One of my favorite authors and leaders is Jon Gordon. Jon is a self-proclaimed positive leader and thinker. At first glance, that doesn’t sound like much of a big deal. But the truth is, most leaders and most people, in general, are not like this. So when Jon hosted an online Positivity Summit I was interested right away.
There were many speakers from across the country and I listened to a quite a few of them. But I really enjoyed the conversation from one guy, in particular, who works with the Seattle Seahawks. His name is Michael Gervais and his title is that of a high-performance psychologist. Meaning, he helps high achievers (NFL athletes in this case) to reach their peak performance through understanding issues like this one.
Here are a few of the key things that I’m positive you’ll find as interesting and helpful as I did.
First off, optimism and pessimism are like lenses. They determine how you look at life and how you see your future. The optimist believes that life is going to somehow work out to their advantage. No matter how it appears, there is hope for the future. The pessimist is always unsure. They do not see things as in such a positive light.
Second, there are traps to both points of view. In both cases, the trap is set when either viewpoint tips too far to one side or the other. For the optimist, the trap is that you can see things as possible even when it may be clear that it’s not. On the other hand, the trap for the pessimist is that you never see the possibilities in front of you at all.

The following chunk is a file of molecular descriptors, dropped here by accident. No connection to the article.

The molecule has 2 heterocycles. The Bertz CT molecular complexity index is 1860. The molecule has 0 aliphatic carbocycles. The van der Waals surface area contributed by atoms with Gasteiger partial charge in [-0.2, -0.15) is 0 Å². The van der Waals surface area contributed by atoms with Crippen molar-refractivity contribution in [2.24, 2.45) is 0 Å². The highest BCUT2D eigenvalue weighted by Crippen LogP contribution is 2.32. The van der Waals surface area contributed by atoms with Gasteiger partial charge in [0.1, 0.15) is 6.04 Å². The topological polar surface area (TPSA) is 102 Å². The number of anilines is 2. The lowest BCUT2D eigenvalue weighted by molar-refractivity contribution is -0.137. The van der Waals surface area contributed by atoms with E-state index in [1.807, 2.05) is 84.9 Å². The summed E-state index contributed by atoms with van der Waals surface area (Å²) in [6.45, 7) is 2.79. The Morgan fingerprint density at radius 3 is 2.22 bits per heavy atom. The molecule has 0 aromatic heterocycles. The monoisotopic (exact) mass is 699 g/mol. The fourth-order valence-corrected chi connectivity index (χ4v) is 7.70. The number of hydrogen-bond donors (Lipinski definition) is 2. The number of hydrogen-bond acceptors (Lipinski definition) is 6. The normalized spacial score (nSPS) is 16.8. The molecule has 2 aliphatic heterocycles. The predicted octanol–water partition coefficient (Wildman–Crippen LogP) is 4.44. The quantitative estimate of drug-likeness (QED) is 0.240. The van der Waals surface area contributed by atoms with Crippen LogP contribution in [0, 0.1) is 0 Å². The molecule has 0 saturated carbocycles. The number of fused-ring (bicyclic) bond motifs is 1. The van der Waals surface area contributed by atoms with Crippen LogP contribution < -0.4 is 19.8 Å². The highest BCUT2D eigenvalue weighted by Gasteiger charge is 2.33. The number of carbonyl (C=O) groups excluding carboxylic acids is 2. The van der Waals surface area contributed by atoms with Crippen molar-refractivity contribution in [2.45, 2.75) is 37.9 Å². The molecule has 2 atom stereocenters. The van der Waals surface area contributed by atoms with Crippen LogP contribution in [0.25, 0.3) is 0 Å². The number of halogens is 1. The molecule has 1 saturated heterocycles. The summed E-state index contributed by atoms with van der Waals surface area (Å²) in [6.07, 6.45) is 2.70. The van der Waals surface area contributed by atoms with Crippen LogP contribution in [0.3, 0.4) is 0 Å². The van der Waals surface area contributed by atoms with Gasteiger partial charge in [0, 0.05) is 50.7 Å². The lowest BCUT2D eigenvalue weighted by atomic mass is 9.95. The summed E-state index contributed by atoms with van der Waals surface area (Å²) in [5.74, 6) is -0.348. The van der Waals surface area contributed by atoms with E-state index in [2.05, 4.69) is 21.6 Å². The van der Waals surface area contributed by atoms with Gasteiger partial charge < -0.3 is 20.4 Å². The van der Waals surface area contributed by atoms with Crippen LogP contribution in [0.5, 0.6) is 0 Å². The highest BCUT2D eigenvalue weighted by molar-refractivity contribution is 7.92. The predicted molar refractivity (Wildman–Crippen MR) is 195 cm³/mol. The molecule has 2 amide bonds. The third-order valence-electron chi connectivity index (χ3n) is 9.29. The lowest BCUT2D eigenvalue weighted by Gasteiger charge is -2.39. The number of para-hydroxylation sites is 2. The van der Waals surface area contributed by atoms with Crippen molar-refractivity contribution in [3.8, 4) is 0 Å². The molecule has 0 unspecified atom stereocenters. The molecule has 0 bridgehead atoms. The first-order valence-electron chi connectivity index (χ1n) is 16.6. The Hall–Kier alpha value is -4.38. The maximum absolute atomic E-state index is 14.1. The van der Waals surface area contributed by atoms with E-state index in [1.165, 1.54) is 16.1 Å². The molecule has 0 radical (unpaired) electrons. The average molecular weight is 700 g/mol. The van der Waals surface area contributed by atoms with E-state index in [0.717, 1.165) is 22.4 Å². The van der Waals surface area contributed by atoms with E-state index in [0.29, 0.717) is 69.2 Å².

Both of these views are unhealthy. So, what should we do?
The answer is this: Make a choice.
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What Michael said that was so fascinating to consider was that both points of view are learned. This means that when we were born into the world we did not hold either one. Over time, however, one or the other was slowly ingrained into us. We adopted one or the other as our frame of reference. Interestingly enough, as Michael says, this is good news.
Anything that is learned can be re-learned or developed. That ought to be encouraging news to the pessimistic person who, like chicken little, believes the sky is always falling. There is hope, then, that they can re-learn and develop a new frame of reference. They can learn to view the world and their future through a new lens.
If this is true, then the big question is this: How? How can a pessimist change his point of view?
Here’s what Michael says. (I’m paraphrasing)
Have a relentless focus on what could go well and be constantly aware of the inner dialogue within you.
The reason that optimism is so much better than pessimism is because life is not always positive. Trouble will always find you. Difficulty is the deal of the day. Because this is so, a positive outlook and a relentless focus on what could go well (versus why everything won’t go well) is so crucial to a healthy and positive life. Optimism and positivity go hand-in-hand. It is these characteristics that allow you to mentally move forward in the midst of difficult circumstances. It is precisely these things that create positive action to help you move your life forward despite the negative circumstances you find yourself surrounded by.
Optimism and positivity go hand-in-hand. It is these characteristics that allow you to mentally move forward in the midst of difficult circumstances. Which is precisely what will create positive action and help you move your life forward despite the negative circumstances you find yourself surrounded by.
In the end, how you view the world is your choice. It all comes down to this:
[reminder]What are you relentlessly focusing on today? [/reminder]
For more about Michael Gervais, click here.